Here's what Facebook's Mark Zuckerberg didn't answer during first Congress hearing

Facebook founder Mark Zuckerberg was forced to give answers to lawmakers, and some of the 2 billion users of his platform, when he was called for a televised reckoning over his company’s data scandal.

Questions over a close to six-hour Senate session ranged from his business model to Russian interference, though the 33-year-old former wunderkind repeatedly deflected some lines of inquiry.

Zuckerberg will testify again to the Energy and Commerce Committee at the House of Representatives, and lawmakers may require a status update to some of the issues he left unanswered.

Cambridge Analytica

The issue that compelled Zuckerberg to wear a suit and go to Washington stemmed from the Cambridge Analytica scandal, where a consultancy that later worked for President Trump harvested up to 87 million user’s Facebook data, many without their consent.

Related: Lawmakers grill Mark Zuckerberg over Trump-connected data scandal

Facebook blamed the breach on the professor who set up an app for Cambridge, who is banned from the service along with the company.

Revelations from whistleblower Christopher Wiley and others have showed that Facebook knew about the alleged violations of its terms in December 2015, though Zuckerberg would not answer a question from California Democrat Sen. Kamala Harris on why his company did not inform users until after the scandal broke this year.

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Protestors display cardboard cutouts of Facebook CEO Mark Zuckerberg outside U.S. Capitol
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Protestors display cardboard cutouts of Facebook CEO Mark Zuckerberg outside U.S. Capitol
Avaaz.org Campaign Director Nell Greenberg, (L), walks among dozens of cardboard cut-outs of Facebook CEO Mark Zuckerberg while holding a protest outside of the U.S. Capitol building in Washington, U.S., April 10, 2018. REUTERS/Leah Millis
Dozens of cardboard cutouts of Facebook CEO Mark Zuckerberg are seen during an Avaaz.org protest outside the U.S. Capitol in Washington, U.S., April 10, 2018. REUTERS/Aaron P. Bernstein
Dozens of cardboard cut-outs of Facebook CEO Mark Zuckerberg sit outside of the U.S. Capitol Building as part of an Avaaz.org protest in Washington, U.S., April 10, 2018. REUTERS/Leah Millis
Dozens of cardboard cutouts of Facebook CEO Mark Zuckerberg are seen during an Avaaz.org protest outside the U.S. Capitol in Washington, U.S., April 10, 2018. REUTERS/Aaron P. Bernstein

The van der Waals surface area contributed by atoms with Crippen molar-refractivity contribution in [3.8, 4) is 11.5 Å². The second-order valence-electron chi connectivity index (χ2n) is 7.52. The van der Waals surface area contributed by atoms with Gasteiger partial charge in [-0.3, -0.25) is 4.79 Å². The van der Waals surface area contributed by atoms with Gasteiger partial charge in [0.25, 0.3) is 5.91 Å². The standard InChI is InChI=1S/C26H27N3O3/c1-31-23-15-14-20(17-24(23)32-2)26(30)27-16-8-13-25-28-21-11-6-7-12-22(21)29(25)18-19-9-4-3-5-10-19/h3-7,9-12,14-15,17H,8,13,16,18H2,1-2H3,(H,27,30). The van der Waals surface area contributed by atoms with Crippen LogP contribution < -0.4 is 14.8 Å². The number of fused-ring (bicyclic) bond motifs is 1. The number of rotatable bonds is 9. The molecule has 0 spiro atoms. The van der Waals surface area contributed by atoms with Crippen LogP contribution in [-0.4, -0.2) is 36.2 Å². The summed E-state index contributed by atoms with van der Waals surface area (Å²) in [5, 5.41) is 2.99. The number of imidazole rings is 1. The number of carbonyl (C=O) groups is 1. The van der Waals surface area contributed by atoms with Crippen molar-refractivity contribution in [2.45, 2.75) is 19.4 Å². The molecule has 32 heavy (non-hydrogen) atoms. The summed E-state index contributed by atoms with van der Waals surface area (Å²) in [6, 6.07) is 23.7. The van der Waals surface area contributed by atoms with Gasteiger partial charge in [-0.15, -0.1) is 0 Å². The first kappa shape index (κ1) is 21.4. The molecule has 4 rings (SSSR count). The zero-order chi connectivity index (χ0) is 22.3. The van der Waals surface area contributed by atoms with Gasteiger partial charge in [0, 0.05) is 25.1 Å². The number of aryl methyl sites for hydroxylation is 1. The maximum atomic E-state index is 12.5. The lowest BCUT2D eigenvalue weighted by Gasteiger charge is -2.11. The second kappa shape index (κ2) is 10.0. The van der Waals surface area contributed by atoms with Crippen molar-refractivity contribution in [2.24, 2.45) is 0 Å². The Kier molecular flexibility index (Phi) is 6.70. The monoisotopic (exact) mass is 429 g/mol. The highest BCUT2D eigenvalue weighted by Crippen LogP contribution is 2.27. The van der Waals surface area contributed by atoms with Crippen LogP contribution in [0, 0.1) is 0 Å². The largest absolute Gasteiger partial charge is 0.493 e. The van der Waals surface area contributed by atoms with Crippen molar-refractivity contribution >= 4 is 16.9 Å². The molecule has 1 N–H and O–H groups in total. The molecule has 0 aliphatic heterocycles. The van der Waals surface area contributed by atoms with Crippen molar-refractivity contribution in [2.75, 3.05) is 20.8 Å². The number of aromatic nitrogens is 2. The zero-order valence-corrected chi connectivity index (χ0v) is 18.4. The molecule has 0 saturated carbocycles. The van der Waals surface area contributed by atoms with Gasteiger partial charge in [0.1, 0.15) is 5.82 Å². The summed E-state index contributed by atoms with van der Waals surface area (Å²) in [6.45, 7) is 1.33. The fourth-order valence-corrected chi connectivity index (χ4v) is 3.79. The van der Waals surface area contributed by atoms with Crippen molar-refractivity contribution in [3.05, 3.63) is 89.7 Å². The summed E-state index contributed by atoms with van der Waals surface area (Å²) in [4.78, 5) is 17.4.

Cutouts of Facebook CEO Mark Zuckerberg are displayed on the South East lawn of the Capitol building ahead of testimony before a joint hearing of the Senate Judiciary and Commerce Committees in Washington, D.C., U.S., on Tuesday, April 10, 2018. Lawmakers will grill Zuckerberg on issues ranging from the troves of data vacuumed up by app developers and political consultant Cambridge Analytica to Russian operatives' use of the social network to spread misinformation and discord during the 2016 U.S. presidential election. Photographer: Al Drago/Bloomberg via Getty Images
Cutouts of Facebook CEO Mark Zuckerberg are displayed on the South East lawn of the Capitol building ahead of testimony before a joint hearing of the Senate Judiciary and Commerce Committees in Washington, D.C., U.S., on Tuesday, April 10, 2018. Lawmakers will grill Zuckerberg on issues ranging from the troves of data vacuumed up by app developers and political consultant Cambridge Analytica to Russian operatives' use of the social network to spread misinformation and discord during the 2016 U.S. presidential election. Photographer: Al Drago/Bloomberg via Getty Images
Dozens of cardboard cutouts of Facebook CEO Mark Zuckerberg are seen during an Avaaz.org protest outside the U.S. Capitol in Washington, U.S., April 10, 2018. REUTERS/Aaron P. Bernstein
UNITED STATES - APRIL 10: Cutouts of Facebook CEO Mark Zuckerberg appear on the east lawn of the Capitol ahead of his testimony before a joint hearing of the Senate Judiciary and Commerce Committees on the protection of user data on April 10, 2018. Avaaz set up the display to call on Facebook to delete fake accounts. (Photo By Tom Williams/CQ Roll Call)